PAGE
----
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Religious or Spiritual Issues

Religious counseling or spiritually sensitive therapy can help with

  • Redefining distressing, personal ambiguities such as “What do I believe?”: You may identify as agnostic, and not really know what you believe. Or maybe you have been raised to practice a particular religion until you realize that you might actually identify more with another faith. You may agree with most aspects of your own religion, but find yourself questioning certain elements of its teachings. When you are uncertain as to what you believe, it can create inner-turmoil. Spiritual counseling can help you resolve this inner conflict by empowering you to direct your own journey—without insinuating that a particular spiritual path is right, wrong, or better
  • Investigating matters of life purpose: Are you happy with what you do, or has it just become a paycheck? Most of us work to live… and not the other way around. If you hate your job—as most of us will do at some point—do you have something outside of work that infuses meaning into your life? If you are feeling aimless and perpetually unfulfilled, you may become depressed, anxious, or turn to drugs and alcohol as a means for coping. Sometimes, therapy-goers will identify their life’s purpose through the process of exploring their own spirituality. Other times, spirituality can function to silence those nagging thoughts about life’s meaninglessness, for instance, by promoting inner peace through the use of mindfulness and meditation
  • Learning how to recruit your belief system to cope with environmental stressors: Do you have a particularly headstrong child, who constantly tests your patience and your limits? Have you recently lost your job? Found yourself engaged in a particularly nasty divorce? Given birth for the first time and feel utterly overwhelmed? Received notification that your biopsy results for cancer came back positive? During trying times of life transition, many people derive comfort through their belief in a higher power. For those of us who don’t subscribe to belief a higher power, elements of spirituality such as yoga and meditation can still be used to help therapy-goers carve out a space of inner calm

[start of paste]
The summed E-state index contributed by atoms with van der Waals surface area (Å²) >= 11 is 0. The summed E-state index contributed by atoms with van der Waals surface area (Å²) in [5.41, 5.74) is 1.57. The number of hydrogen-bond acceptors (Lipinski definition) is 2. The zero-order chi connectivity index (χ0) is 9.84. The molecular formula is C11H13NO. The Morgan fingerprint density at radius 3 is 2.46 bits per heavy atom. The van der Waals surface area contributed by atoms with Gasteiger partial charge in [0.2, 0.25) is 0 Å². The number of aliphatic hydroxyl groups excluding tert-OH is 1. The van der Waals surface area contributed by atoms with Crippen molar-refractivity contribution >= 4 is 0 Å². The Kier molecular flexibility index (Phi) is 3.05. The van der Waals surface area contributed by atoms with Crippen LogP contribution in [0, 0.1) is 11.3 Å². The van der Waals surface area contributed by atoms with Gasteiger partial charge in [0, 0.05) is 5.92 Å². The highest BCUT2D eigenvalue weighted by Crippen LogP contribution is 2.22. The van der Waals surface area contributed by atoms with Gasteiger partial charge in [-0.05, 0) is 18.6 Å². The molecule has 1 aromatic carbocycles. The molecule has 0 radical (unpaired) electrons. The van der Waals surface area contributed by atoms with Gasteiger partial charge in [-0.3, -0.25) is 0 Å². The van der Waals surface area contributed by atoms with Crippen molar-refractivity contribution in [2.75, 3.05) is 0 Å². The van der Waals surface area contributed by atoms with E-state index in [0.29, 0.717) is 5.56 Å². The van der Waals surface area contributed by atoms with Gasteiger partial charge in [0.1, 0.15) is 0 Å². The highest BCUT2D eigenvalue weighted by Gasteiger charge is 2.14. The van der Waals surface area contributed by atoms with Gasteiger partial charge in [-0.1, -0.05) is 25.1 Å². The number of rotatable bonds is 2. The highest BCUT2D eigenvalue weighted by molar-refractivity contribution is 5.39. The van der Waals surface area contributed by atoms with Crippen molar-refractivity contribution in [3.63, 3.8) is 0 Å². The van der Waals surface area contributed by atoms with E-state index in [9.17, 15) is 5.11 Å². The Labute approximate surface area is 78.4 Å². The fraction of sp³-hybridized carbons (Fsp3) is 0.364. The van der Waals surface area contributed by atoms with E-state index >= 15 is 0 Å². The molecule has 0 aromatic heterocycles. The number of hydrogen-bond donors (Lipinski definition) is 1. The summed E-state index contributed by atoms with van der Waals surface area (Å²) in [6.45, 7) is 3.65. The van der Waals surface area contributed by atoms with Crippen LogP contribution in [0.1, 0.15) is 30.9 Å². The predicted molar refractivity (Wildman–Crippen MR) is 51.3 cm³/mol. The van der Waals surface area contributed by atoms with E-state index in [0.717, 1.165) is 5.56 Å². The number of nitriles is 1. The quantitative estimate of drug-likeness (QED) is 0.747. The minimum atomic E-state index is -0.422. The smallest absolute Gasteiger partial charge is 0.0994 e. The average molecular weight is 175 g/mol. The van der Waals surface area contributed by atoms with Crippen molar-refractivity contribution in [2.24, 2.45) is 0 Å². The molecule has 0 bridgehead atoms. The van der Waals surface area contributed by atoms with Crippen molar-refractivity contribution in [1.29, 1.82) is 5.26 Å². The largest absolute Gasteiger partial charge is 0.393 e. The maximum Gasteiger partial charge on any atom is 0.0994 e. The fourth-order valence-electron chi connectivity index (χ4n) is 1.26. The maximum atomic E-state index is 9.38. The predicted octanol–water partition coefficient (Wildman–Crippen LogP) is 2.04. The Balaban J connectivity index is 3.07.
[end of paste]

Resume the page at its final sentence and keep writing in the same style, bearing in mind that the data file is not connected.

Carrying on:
• Finding spiritual solace during times of grief: Few things are as difficult in life as losing a loved one. Spirituality can help us to make sense of the senseless, even when we feel like abandoning all hope
  • Discovering new outlets for spirituality: Spirituality doesn’t have to be synonymous with “religion”; and in fact, many more people label themselves as “spiritual” instead of “religious”. In acknowledgment of this reality, the Lifeologie Institute offers alternative therapies, such as mindfulness, meditation, and psychotherapeutic yoga, as innovative treatments for depression, anxiety, trauma, eating disorders, etc.
  • Understanding how differences in spiritual views can create sources of misunderstanding or disagreement in friendships and relationships: When you and your partner, or you and your best friend, hold conflicting views about spiritual matters it can result in heated arguments that drive a wedge into your relationship. Spiritual counseling can help you articulate your hurt, understand the other person’s perspective, and reach a place of mutual appreciation for each person’s beliefs